2. My next big takeaway was from Joe Sawicki. He’s the S&C coach at Bridgton Academy. They are a 1-Year prep school. They use an Athletic Report Card. It is split into two sections. The first is Physical or Performance metrics. These include Function, Conditioning, Strength, Power, and Speed & Agility. These metrics are the responsibility of the S&C coach, to make sure the athletes are at least at or above baseline in all these metrics.

The second part consists of Makeup or Mental components. These include Attitude, Commitment, Concentration, Effort, Coachability, Accountability, and Leadership. These are the responsibility of the athlete.

Athletes are graded throughout the year on these components. I LOVE this idea (and have already “borrowed” it!) We talk so much about the importance of character and team building in the weight room, along with having the opportunity to work on leadership skills. I am always most proud when an athlete is named team captain. Anyway, I think this is a great tool to use to highlight all the other non-performance benefits that come from training.

3. My last big takeaway was from Jeff Oliver. Jeff is the S&C coach at Holy Cross. I   interned for him when I made my career switch so it was great to see him and chat a bit. His talk was about the hip and how hip structure more than anything else will dictate squat depth. We have these artificial standards for squat depth like “ass to grass” top of thigh parallel, or hamstrings parallel. Truth is, it completely depends on the athlete. I know I have made the mistake of telling athletes who have pain in their hips from squatting to “just stretch your hip flexors.” Um, whoops.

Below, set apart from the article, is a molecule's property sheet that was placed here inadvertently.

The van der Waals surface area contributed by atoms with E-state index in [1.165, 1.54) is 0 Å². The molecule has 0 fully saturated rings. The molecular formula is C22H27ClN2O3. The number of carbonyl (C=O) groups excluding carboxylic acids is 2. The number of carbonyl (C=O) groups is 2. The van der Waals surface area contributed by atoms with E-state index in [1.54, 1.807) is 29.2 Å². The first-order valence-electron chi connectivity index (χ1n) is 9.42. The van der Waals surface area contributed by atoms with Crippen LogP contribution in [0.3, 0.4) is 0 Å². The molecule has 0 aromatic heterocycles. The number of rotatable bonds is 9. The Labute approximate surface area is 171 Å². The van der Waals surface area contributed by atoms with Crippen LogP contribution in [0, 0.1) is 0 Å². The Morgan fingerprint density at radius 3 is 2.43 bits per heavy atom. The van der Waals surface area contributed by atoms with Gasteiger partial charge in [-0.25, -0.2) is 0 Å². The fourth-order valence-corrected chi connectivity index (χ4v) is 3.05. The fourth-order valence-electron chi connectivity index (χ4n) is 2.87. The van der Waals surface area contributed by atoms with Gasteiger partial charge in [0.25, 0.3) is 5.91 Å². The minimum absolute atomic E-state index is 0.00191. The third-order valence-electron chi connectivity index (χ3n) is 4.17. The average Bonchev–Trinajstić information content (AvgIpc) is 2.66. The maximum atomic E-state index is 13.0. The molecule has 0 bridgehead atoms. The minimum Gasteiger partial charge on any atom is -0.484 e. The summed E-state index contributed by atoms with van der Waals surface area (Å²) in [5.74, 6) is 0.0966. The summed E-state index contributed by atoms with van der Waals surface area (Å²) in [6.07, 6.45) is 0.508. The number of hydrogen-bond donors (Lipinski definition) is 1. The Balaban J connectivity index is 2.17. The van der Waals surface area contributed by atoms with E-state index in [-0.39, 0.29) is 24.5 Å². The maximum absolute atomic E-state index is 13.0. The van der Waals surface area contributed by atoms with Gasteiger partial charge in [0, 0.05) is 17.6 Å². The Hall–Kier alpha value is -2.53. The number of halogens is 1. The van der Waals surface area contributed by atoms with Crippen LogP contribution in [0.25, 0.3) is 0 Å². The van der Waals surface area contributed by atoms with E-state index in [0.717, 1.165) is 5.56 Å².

The femoral head (ball) sits in the acetabulum (socket) and allows for a great range of motion in all three planes. However, some of us have a more anterior orientation of the socket than others. Those with a more anterior orientation will be much better and deeper squatters than those who do not. It doesn’t have much to do with hamstring flexibility, core stability, or glute strength. It has more to do with your ancestry. Those with Eastern European ancestry, for instance, have a more anterior orientation of the socket, allowing them to squat deeper. Check out those Olympic lifters to see what I mean.

If I wanted to pull this one off I should have chosen different parents

If I wanted to pull this one off I should have chosen different parents

Anyway, when we bi-lateral squat we want to go to the point right before the pelvis tucks under (the dreaded “butt wink”) forcing the low back into flexion. That is the danger zone, both for the low back but also for the hips.

4. BONUS Takeaway!! Kristen Ohellette started the day with a presentation titled, “Work Capacity Training: Research Findings and Program Design”. Kristen was one of the instructors at NPTI when I attended so it was great to catch up with her and hear her speak. What struck me, but came as no surprise, is the research indicates that one of the biggest risk factors for injury, right up there with high BMI and smoking, is high mileage running. In men the odds of injury more than doubles when they get to 16 miles per week compared with staying less than 7 miles. In the same study, resistance training, on the other hand, led to a decrease in injury risk. Yet another win for getting stronger!!